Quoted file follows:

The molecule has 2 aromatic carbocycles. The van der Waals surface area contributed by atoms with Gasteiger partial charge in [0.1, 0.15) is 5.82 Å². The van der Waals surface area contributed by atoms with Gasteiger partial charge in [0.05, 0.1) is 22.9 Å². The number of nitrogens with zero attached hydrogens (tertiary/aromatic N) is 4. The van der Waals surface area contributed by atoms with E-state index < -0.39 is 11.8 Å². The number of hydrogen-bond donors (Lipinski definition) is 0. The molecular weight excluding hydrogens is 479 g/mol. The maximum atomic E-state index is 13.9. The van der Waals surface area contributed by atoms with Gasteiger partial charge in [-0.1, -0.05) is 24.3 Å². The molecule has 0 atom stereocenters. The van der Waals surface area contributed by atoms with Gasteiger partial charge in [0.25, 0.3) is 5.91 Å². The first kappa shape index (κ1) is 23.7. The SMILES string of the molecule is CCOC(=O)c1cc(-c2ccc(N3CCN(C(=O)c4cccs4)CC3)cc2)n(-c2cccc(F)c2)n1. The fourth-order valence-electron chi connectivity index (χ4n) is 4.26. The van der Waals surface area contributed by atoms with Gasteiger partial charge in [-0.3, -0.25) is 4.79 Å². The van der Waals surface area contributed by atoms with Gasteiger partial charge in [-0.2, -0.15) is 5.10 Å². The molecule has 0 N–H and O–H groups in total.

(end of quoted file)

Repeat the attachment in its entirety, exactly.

The molecule has 2 aromatic carbocycles. The van der Waals surface area contributed by atoms with Gasteiger partial charge in [0.1, 0.15) is 5.82 Å². The van der Waals surface area contributed by atoms with Gasteiger partial charge in [0.05, 0.1) is 22.9 Å². The number of nitrogens with zero attached hydrogens (tertiary/aromatic N) is 4. The van der Waals surface area contributed by atoms with E-state index < -0.39 is 11.8 Å². The number of hydrogen-bond donors (Lipinski definition) is 0. The molecular weight excluding hydrogens is 479 g/mol. The maximum atomic E-state index is 13.9. The van der Waals surface area contributed by atoms with Gasteiger partial charge in [-0.1, -0.05) is 24.3 Å². The molecule has 0 atom stereocenters. The van der Waals surface area contributed by atoms with Gasteiger partial charge in [0.25, 0.3) is 5.91 Å². The first kappa shape index (κ1) is 23.7. The SMILES string of the molecule is CCOC(=O)c1cc(-c2ccc(N3CCN(C(=O)c4cccs4)CC3)cc2)n(-c2cccc(F)c2)n1. The fourth-order valence-electron chi connectivity index (χ4n) is 4.26. The van der Waals surface area contributed by atoms with Gasteiger partial charge in [-0.3, -0.25) is 4.79 Å². The van der Waals surface area contributed by atoms with Gasteiger partial charge in [-0.2, -0.15) is 5.10 Å². The molecule has 0 N–H and O–H groups in total.